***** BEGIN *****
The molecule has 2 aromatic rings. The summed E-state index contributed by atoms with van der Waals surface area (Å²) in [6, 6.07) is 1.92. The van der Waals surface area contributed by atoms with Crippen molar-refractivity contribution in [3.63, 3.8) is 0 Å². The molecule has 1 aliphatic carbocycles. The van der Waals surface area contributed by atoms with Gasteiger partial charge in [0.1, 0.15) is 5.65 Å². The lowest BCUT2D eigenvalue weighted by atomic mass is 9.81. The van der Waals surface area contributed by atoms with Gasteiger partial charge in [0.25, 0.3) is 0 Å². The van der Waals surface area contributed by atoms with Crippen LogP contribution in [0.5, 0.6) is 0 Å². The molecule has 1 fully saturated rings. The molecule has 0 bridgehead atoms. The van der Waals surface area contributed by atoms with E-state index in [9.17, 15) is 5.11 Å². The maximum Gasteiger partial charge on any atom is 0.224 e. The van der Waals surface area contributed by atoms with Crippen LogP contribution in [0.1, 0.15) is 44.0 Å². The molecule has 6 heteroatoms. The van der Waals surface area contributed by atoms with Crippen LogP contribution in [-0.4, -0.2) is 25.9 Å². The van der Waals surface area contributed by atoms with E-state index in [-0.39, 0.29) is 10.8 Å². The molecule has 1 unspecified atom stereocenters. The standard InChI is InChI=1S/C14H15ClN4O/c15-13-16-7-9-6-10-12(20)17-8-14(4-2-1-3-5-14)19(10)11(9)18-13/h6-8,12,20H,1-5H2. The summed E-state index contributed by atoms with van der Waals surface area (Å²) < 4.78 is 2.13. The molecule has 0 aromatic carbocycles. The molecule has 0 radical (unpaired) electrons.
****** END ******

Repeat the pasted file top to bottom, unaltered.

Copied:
The molecule has 2 aromatic rings. The summed E-state index contributed by atoms with van der Waals surface area (Å²) in [6, 6.07) is 1.92. The van der Waals surface area contributed by atoms with Crippen molar-refractivity contribution in [3.63, 3.8) is 0 Å². The molecule has 1 aliphatic carbocycles. The van der Waals surface area contributed by atoms with Gasteiger partial charge in [0.1, 0.15) is 5.65 Å². The lowest BCUT2D eigenvalue weighted by atomic mass is 9.81. The van der Waals surface area contributed by atoms with Gasteiger partial charge in [0.25, 0.3) is 0 Å². The van der Waals surface area contributed by atoms with Crippen LogP contribution in [0.5, 0.6) is 0 Å². The molecule has 1 fully saturated rings. The molecule has 0 bridgehead atoms. The van der Waals surface area contributed by atoms with E-state index in [9.17, 15) is 5.11 Å². The maximum Gasteiger partial charge on any atom is 0.224 e. The van der Waals surface area contributed by atoms with Crippen LogP contribution in [0.1, 0.15) is 44.0 Å². The molecule has 6 heteroatoms. The van der Waals surface area contributed by atoms with Crippen LogP contribution in [-0.4, -0.2) is 25.9 Å². The van der Waals surface area contributed by atoms with E-state index in [-0.39, 0.29) is 10.8 Å². The molecule has 1 unspecified atom stereocenters. The standard InChI is InChI=1S/C14H15ClN4O/c15-13-16-7-9-6-10-12(20)17-8-14(4-2-1-3-5-14)19(10)11(9)18-13/h6-8,12,20H,1-5H2. The summed E-state index contributed by atoms with van der Waals surface area (Å²) < 4.78 is 2.13. The molecule has 0 aromatic carbocycles. The molecule has 0 radical (unpaired) electrons.